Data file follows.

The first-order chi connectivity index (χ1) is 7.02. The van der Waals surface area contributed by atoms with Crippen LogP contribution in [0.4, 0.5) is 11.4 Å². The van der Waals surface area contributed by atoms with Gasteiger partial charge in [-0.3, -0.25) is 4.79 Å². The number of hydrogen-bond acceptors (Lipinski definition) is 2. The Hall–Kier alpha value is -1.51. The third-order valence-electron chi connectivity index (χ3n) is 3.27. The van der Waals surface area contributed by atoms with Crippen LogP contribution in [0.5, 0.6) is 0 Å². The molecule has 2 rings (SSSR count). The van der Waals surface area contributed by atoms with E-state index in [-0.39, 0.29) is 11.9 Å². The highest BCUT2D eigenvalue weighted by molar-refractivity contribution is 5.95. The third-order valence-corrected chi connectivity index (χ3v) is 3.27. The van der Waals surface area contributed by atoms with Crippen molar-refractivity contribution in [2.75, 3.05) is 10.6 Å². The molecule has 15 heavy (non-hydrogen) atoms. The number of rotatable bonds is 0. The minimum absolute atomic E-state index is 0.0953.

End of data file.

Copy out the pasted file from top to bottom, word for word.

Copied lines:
The first-order chi connectivity index (χ1) is 7.02. The van der Waals surface area contributed by atoms with Crippen LogP contribution in [0.4, 0.5) is 11.4 Å². The van der Waals surface area contributed by atoms with Gasteiger partial charge in [-0.3, -0.25) is 4.79 Å². The number of hydrogen-bond acceptors (Lipinski definition) is 2. The Hall–Kier alpha value is -1.51. The third-order valence-electron chi connectivity index (χ3n) is 3.27. The van der Waals surface area contributed by atoms with Crippen LogP contribution in [0.5, 0.6) is 0 Å². The molecule has 2 rings (SSSR count). The van der Waals surface area contributed by atoms with E-state index in [-0.39, 0.29) is 11.9 Å². The highest BCUT2D eigenvalue weighted by molar-refractivity contribution is 5.95. The third-order valence-corrected chi connectivity index (χ3v) is 3.27. The van der Waals surface area contributed by atoms with Crippen molar-refractivity contribution in [2.75, 3.05) is 10.6 Å². The molecule has 15 heavy (non-hydrogen) atoms. The number of rotatable bonds is 0. The minimum absolute atomic E-state index is 0.0953.